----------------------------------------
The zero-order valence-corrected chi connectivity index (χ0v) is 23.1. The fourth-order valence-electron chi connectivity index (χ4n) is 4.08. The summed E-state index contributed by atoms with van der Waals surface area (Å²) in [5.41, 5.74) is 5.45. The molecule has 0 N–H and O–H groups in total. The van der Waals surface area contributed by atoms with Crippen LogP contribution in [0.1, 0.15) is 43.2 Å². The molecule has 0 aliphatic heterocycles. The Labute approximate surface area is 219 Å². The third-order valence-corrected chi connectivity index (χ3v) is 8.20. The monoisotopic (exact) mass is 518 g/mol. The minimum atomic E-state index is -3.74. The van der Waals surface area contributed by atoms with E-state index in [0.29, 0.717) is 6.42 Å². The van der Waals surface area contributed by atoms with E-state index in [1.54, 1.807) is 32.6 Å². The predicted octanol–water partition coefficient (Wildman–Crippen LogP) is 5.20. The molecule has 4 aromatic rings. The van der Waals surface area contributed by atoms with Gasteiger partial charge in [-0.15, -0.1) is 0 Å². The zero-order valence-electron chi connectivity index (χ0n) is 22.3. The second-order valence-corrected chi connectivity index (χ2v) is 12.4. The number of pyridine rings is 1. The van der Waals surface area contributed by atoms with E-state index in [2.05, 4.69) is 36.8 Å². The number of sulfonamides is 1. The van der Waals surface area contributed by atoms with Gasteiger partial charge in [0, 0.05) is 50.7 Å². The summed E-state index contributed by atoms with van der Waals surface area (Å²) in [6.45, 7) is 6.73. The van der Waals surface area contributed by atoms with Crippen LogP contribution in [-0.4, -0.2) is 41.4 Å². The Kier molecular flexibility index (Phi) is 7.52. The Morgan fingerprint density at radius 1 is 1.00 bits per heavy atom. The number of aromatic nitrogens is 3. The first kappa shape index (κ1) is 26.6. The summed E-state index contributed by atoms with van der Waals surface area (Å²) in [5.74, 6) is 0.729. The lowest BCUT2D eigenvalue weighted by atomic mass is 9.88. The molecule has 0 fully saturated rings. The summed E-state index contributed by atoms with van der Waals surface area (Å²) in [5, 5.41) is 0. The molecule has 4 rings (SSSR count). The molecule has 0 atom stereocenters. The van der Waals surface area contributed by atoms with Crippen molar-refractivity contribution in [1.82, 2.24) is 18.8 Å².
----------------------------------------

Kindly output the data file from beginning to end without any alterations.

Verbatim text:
The zero-order valence-corrected chi connectivity index (χ0v) is 23.1. The fourth-order valence-electron chi connectivity index (χ4n) is 4.08. The summed E-state index contributed by atoms with van der Waals surface area (Å²) in [5.41, 5.74) is 5.45. The molecule has 0 N–H and O–H groups in total. The van der Waals surface area contributed by atoms with Crippen LogP contribution in [0.1, 0.15) is 43.2 Å². The molecule has 0 aliphatic heterocycles. The Labute approximate surface area is 219 Å². The third-order valence-corrected chi connectivity index (χ3v) is 8.20. The monoisotopic (exact) mass is 518 g/mol. The minimum atomic E-state index is -3.74. The van der Waals surface area contributed by atoms with E-state index in [0.29, 0.717) is 6.42 Å². The van der Waals surface area contributed by atoms with E-state index in [1.54, 1.807) is 32.6 Å². The predicted octanol–water partition coefficient (Wildman–Crippen LogP) is 5.20. The molecule has 4 aromatic rings. The van der Waals surface area contributed by atoms with Gasteiger partial charge in [-0.15, -0.1) is 0 Å². The zero-order valence-electron chi connectivity index (χ0n) is 22.3. The second-order valence-corrected chi connectivity index (χ2v) is 12.4. The number of pyridine rings is 1. The van der Waals surface area contributed by atoms with E-state index in [2.05, 4.69) is 36.8 Å². The number of sulfonamides is 1. The van der Waals surface area contributed by atoms with Gasteiger partial charge in [0, 0.05) is 50.7 Å². The summed E-state index contributed by atoms with van der Waals surface area (Å²) in [6.45, 7) is 6.73. The van der Waals surface area contributed by atoms with Crippen LogP contribution in [-0.4, -0.2) is 41.4 Å². The Kier molecular flexibility index (Phi) is 7.52. The Morgan fingerprint density at radius 1 is 1.00 bits per heavy atom. The number of aromatic nitrogens is 3. The first kappa shape index (κ1) is 26.6. The summed E-state index contributed by atoms with van der Waals surface area (Å²) in [5.74, 6) is 0.729. The lowest BCUT2D eigenvalue weighted by atomic mass is 9.88. The molecule has 0 fully saturated rings. The summed E-state index contributed by atoms with van der Waals surface area (Å²) in [5, 5.41) is 0. The molecule has 4 rings (SSSR count). The molecule has 0 atom stereocenters. The van der Waals surface area contributed by atoms with Crippen molar-refractivity contribution in [1.82, 2.24) is 18.8 Å².